If the Government gets its way, the switchover to digital radio will happen in 2015 and there'll be a clampdown on illegal filesharing.
New legislation outlined in the Queen's Speech today is the Labour Government's last chance to implement the changes before a General Election next year.
Plans for tackling illegal filesharing involve a two-stage process. Initially the Government will attempt to educate consumers, and those identified as downloading illegal content will be sent letters asking them to stop.
If that fails, technical measures including powers to disconnect persistent pirates will be introduced in the spring of 2011.
More after the break
The Digital Economy Bill will also include a simplification of the UK's complex copyright laws, making it easier for people to use images on the internet without having to get permission, and tougher laws to stop children getting hold of violent video games.
"My Government will introduce a bill to ensure communications infrastructure that is fit for the digital age, supports future economic growth, delivers competitive communications and enhances public service broadcasting," the Queen said in her speech.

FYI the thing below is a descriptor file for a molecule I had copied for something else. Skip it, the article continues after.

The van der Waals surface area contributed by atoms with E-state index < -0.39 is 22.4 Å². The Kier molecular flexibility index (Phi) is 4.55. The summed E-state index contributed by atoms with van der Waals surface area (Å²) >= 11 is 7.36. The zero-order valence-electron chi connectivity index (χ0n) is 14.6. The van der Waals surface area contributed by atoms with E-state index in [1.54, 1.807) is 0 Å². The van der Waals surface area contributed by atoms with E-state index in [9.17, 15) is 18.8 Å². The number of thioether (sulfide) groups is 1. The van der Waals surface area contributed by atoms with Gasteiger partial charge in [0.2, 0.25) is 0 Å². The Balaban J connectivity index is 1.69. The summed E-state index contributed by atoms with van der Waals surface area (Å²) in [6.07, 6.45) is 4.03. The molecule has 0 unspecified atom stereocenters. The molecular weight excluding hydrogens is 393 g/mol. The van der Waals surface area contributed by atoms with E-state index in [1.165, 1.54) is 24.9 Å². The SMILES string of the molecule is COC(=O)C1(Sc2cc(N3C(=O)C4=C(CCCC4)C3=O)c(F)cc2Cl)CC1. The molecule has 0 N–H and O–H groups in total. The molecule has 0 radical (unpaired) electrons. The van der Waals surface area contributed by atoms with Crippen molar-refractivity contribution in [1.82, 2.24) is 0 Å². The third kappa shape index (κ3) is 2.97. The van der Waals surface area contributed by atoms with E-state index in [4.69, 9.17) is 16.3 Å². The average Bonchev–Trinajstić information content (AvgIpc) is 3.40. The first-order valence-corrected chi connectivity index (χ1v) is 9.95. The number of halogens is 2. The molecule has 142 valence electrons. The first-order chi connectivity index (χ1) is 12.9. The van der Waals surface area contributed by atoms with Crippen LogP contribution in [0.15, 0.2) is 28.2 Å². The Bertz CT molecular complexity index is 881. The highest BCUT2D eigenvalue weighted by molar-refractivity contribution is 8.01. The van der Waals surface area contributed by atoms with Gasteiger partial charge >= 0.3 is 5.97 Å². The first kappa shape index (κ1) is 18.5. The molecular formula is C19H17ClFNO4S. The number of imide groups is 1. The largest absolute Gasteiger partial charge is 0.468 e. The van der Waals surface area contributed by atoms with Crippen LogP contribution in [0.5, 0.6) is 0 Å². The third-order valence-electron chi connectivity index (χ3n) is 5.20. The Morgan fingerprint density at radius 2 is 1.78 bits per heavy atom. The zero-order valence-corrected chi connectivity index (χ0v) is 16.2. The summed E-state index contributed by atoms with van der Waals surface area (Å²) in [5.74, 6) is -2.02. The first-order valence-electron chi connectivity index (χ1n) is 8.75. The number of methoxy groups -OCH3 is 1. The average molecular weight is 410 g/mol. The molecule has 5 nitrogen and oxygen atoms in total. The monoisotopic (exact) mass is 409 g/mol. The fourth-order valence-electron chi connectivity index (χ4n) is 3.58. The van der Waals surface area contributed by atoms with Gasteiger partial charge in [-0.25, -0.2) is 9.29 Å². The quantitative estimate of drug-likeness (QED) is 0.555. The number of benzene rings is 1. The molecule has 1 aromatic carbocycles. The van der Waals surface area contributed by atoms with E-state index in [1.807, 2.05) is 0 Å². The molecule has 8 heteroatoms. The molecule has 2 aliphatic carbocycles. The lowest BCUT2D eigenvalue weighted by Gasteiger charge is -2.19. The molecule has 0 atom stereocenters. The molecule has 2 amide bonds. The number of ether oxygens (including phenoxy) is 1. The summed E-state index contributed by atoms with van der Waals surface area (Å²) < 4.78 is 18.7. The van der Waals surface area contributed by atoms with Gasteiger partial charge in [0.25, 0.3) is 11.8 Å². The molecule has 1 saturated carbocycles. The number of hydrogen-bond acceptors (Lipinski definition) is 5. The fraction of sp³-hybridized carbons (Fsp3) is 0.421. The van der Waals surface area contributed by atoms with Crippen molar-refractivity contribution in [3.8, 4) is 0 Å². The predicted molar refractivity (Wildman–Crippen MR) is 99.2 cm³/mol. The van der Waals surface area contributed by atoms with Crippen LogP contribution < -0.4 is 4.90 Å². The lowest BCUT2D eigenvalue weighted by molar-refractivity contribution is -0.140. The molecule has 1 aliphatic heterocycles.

The Digital Economy Bill is due to be announced in Parliament tomorrow, with full details published on Friday.
Some of the flagship initiatives in Lord Carter's Digital Britain report are not in the bill because they require new tax measures to be introduced.
So the much talked about broadband tax is not included and will be launched as part of the Finance Bill next year.
Nor is there any mention of the plan to introduce a minimum 2 megabits per second broadband across the UK by 2012.